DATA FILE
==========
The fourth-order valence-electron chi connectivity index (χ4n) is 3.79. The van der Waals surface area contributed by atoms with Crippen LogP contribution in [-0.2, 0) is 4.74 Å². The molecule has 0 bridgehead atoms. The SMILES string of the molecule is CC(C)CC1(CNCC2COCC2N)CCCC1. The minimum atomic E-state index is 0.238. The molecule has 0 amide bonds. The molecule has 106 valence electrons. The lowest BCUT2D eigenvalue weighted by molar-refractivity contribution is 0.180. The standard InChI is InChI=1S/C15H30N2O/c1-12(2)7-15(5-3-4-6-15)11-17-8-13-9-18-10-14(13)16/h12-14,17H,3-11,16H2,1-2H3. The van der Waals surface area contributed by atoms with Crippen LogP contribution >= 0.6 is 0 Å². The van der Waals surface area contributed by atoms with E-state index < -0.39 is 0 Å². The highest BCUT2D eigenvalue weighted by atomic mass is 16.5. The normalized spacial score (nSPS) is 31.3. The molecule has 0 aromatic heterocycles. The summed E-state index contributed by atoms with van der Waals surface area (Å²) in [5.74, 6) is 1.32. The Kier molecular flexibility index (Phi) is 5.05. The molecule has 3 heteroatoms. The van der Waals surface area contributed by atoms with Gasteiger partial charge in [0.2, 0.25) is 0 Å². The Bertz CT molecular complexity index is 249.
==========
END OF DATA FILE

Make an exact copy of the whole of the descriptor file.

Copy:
The fourth-order valence-electron chi connectivity index (χ4n) is 3.79. The van der Waals surface area contributed by atoms with Crippen LogP contribution in [-0.2, 0) is 4.74 Å². The molecule has 0 bridgehead atoms. The SMILES string of the molecule is CC(C)CC1(CNCC2COCC2N)CCCC1. The minimum atomic E-state index is 0.238. The molecule has 0 amide bonds. The molecule has 106 valence electrons. The lowest BCUT2D eigenvalue weighted by molar-refractivity contribution is 0.180. The standard InChI is InChI=1S/C15H30N2O/c1-12(2)7-15(5-3-4-6-15)11-17-8-13-9-18-10-14(13)16/h12-14,17H,3-11,16H2,1-2H3. The van der Waals surface area contributed by atoms with Crippen LogP contribution >= 0.6 is 0 Å². The van der Waals surface area contributed by atoms with E-state index < -0.39 is 0 Å². The highest BCUT2D eigenvalue weighted by atomic mass is 16.5. The normalized spacial score (nSPS) is 31.3. The molecule has 0 aromatic heterocycles. The summed E-state index contributed by atoms with van der Waals surface area (Å²) in [5.74, 6) is 1.32. The Kier molecular flexibility index (Phi) is 5.05. The molecule has 3 heteroatoms. The van der Waals surface area contributed by atoms with Gasteiger partial charge in [0.2, 0.25) is 0 Å². The Bertz CT molecular complexity index is 249.